“If you are small and local but have a really interesting product, it is probably better to team up with one of the strategic players. Instead of trying to beat them, join them.”
Robert, you have been heading the global activities of our Healthcare Industry Team since 2010, why and when did you choose to focus on this particular industry?
I’ve been interested in the healthcare industry since my brothers started to study medicine. They are both doctors now, and I almost became one too. But instead of medicine I decided to study economics, which eventually led to a career at DSM Fine Chemicals—at the time a division of the listed life sciences company DSM N.V., an important supplier of pharmaceutical active ingredients to Big Pharma. The division had to quadruple in size via acquisitions, and I caught the M&A bug. I’m very happy that in my current job I can combine my great interest in healthcare and technology with my passion for M&A.
To me, the healthcare industry is very interesting, and all of us, sooner or later, will play a role in it. If not as businesspeople then certainly, at some point in time, as private individuals that need care or a cure. It’s a sector that’s not only fascinating, but also very diverse—and highly international.
When you look back to the days when you took over the lead, how has the Healthcare Industry Team evolved since? What is the key to convincing clients to select Oaklins as their M&A advisor?
As head of the Healthcare Industry team at Oaklins, I decided many years ago that it was important for us to know where we see interesting developments and where we can claim to have industry knowledge and a track record. This coincided with the general transformation within Oaklins, where we developed from a country approach, via a sector approach, to increasingly more of a sub-sector or even a sub-sub-sector approach. Our global footprint of teams is very valuable. Not only are the various individuals well connected in their local markets, they also have very extensive experience and knowledge in a great variety of sub-sectors. Furthermore, we specialize in cooperating in close-knit international teams that work across all borders.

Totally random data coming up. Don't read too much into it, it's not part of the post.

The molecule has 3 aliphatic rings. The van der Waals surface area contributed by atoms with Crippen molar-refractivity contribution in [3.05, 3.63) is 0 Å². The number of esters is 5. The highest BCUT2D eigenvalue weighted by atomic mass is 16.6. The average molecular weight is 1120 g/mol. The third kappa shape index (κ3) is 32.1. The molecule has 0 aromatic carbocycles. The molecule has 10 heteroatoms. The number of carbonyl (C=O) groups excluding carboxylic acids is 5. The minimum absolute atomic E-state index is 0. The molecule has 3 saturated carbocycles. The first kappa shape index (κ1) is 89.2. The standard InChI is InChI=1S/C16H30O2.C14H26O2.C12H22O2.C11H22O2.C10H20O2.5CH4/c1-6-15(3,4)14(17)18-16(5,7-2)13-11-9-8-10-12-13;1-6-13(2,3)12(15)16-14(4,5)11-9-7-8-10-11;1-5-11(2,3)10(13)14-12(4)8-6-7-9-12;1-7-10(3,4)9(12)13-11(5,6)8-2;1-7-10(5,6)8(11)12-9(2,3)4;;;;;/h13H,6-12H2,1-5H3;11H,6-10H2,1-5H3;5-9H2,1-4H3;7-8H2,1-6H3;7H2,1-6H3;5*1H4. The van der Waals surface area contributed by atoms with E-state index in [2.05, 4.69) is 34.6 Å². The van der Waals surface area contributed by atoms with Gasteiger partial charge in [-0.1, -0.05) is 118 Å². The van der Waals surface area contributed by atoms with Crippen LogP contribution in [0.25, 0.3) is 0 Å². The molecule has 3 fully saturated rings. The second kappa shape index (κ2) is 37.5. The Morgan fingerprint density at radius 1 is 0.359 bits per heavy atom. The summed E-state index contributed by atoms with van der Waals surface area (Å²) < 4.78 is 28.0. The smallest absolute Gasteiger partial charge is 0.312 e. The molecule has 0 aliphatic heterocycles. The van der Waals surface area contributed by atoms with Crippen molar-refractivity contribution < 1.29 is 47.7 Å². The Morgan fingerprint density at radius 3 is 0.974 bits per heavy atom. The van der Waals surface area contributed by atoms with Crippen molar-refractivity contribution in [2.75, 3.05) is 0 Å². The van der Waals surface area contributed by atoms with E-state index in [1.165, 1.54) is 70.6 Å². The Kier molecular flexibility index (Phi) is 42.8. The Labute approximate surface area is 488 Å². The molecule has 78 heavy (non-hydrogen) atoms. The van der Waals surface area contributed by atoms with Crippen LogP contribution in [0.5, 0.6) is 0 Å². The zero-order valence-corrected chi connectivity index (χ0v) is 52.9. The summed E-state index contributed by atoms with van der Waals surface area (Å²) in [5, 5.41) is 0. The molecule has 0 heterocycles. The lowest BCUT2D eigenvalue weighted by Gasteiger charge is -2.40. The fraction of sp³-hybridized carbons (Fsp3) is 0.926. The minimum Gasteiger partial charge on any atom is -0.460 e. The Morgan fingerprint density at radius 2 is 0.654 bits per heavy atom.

Currently, I am advising a Dutch medical technology company that is challenging the market for minimally invasive surgery with fully flexible and articulating instruments that are only 3 to 5 mm—small but robust, based on a unique technology. We are in the process of finding the right strategic partner for the company and are cooperating in this specific case with colleagues from all over the globe—from the US to China, and in Europe, for instance, with Germany.
What kind of active support do you provide to the local healthcare teams?
My main task is to make sure that every holder of a healthcare-related mandate gets the best of input and support from all over the world. A task, by the way, that is getting easier all the time because, as I just said, we are increasingly being organized into focused, sub-sector teams. And these are the clear places to go for the relevant propositions. Furthermore, I monitor the healthcare-related mandates and act as a sounding board for the various deal teams.